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One of the toughest job-interview questions ever

Monday, May 11, 2009

I mentioned in a previous post that I once interviewed for a job at a well-known search company. One of the five people who interviewed me asked a question that resulted in an hour-long discussion: "Explain how you would develop a frequency-sorted list of the ten thousand most-used words in the English language."

I'm not sure why anyone would ask that kind of question in the course of an interview for a technical writing job (it's more of a software-design kind of question), but it led to a lively discussion, and I still think it's one of the best technical-interview questions I've ever heard. Ask yourself: How would you answer that question?

My initial response was to assail the assumptions underlying the problem. Language is a fluid thing, I argued. It changes in real time. Vocabulary and usage patterns shift day-to-day. To develop a list of words and their frequencies means taking a snapshot of a moving target. Whatever snapshot you take today isn't going to look like the snapshot you take tomorrow -- or even five minutes from now.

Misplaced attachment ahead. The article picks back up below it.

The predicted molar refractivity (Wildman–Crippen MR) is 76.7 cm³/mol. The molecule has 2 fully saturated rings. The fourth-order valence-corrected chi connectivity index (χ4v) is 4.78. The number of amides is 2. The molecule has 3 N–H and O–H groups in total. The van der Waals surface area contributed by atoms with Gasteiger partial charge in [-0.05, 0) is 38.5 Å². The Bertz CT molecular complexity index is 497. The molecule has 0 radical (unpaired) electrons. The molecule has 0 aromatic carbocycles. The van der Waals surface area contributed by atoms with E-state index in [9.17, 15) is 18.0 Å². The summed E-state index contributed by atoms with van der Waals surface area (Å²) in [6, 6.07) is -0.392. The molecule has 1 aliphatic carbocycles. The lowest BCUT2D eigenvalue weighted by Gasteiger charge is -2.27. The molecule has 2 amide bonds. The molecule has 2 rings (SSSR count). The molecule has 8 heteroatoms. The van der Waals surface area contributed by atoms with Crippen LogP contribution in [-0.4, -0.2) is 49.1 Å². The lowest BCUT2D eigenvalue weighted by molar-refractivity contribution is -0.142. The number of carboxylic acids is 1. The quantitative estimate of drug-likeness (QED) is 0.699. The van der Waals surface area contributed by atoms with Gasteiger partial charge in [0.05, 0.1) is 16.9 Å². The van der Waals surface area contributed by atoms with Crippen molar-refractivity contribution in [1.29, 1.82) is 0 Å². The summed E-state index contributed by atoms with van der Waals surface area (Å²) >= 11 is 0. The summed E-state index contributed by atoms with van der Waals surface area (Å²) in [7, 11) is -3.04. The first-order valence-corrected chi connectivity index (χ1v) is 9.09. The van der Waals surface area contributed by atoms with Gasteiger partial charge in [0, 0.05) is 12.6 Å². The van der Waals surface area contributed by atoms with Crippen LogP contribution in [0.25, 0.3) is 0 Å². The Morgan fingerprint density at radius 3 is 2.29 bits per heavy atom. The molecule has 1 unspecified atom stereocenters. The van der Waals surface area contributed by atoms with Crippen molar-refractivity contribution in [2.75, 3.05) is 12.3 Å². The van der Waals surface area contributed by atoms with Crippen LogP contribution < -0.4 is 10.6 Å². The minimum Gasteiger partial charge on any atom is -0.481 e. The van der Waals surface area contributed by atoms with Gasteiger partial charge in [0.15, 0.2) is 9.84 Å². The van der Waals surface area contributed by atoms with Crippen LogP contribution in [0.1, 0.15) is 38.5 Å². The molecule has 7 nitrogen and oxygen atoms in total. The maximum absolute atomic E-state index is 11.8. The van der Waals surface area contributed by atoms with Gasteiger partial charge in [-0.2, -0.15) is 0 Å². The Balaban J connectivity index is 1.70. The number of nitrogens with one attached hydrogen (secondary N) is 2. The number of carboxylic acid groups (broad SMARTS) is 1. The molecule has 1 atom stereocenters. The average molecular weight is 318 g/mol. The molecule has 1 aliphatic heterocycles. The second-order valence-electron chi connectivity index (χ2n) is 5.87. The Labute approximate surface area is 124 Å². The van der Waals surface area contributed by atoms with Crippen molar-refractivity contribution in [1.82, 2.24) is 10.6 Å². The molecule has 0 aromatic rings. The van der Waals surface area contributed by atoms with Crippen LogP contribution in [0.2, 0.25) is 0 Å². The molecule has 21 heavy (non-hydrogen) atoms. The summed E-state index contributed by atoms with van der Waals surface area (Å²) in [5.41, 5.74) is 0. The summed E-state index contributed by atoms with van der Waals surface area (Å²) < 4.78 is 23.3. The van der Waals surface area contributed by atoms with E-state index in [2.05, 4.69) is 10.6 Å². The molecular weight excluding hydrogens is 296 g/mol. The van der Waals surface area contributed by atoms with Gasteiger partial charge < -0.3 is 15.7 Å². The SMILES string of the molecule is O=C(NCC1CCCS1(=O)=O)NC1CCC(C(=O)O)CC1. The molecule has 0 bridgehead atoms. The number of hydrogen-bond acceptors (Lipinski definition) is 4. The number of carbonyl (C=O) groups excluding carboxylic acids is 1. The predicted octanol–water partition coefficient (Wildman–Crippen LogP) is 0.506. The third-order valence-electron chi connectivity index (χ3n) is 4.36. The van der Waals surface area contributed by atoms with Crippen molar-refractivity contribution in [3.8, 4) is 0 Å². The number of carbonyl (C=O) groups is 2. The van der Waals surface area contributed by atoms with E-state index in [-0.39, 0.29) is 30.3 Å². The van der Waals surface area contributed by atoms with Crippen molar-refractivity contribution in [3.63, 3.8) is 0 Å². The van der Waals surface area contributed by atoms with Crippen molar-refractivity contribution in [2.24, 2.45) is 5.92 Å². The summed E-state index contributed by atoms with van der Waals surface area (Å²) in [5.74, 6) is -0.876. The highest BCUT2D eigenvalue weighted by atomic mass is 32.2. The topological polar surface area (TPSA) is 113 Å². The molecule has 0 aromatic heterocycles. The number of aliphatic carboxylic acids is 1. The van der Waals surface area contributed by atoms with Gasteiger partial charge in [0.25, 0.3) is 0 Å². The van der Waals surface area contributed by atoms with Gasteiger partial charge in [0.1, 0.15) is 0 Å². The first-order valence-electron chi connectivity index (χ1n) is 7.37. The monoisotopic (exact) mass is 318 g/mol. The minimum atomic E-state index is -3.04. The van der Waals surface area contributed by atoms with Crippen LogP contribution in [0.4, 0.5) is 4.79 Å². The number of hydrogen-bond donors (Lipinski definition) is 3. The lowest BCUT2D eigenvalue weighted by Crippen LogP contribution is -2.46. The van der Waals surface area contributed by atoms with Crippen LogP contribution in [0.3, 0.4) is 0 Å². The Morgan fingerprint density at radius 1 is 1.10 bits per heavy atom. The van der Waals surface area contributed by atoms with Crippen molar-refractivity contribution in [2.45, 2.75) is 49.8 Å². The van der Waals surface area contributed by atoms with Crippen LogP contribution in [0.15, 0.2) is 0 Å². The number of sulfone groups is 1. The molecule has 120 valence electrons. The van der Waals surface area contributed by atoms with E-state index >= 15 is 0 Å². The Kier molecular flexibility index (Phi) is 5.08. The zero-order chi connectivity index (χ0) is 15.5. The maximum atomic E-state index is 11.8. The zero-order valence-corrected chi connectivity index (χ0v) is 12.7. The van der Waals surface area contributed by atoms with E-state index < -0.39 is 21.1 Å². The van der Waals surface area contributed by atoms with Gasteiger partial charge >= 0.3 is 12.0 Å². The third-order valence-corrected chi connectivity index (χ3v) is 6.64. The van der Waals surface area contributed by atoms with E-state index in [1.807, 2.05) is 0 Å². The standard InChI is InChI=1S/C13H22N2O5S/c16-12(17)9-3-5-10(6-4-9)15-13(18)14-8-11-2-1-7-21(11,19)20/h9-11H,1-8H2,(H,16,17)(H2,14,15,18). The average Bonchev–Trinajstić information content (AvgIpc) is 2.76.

So the first question is: Where do we get our sample of words from? Is this about spoken English, or written English? Two different vocabularies with two different frequency patterns. But again, each is mutable, dynamic, fluid, protean, changing minute by minute, day by day.

Suppose we limit the problem to written English. How will we obtain a "representative sampling" of English prose? It should be obvious that there is no such thing. There is no "average corpus." Think about it.

My interviewer wanted to cut the debate short and move on to algorithms and program design, but I resisted, pointing out that problem definition is extremely important; you can't rush into solving a problem before you understand how to pose it.

"Let's assume," my inquisitor said, "that the Web is a good starting place: English web-pages." I tormented my tormentor some more, pointing out that it's dangerous to assume spiders will crawl pages in any desirable (e.g., random) fashion, and anyway, some experts believe "deep Web content" (content that's either uncrawlable or has never been crawled before) constitutes the majority of online content -- so again, we're not likely to obtain any kind of "representative" sample of English words, if there even is such a thing as a representative sample of the English language (which I firmly maintain there is not).

By now, my interviewer was clearly growing impatient with my petulence, so he asked me to talk about designing a program that would obtain a sorted list of 10,000 most-used words. I dutifully regurgitated the standard crawl/canonicalize/parse/tally sorts of things that you'd typically do in such a program.

"How would you organize the words in memory?" my tormentor demanded to know.

"A big hash table," I said. "Just hash them right into the table and bump a counter at each spot."

"How much memory will you need?"

"What've you got?" I smiled.

"No, seriously, how much?" he said.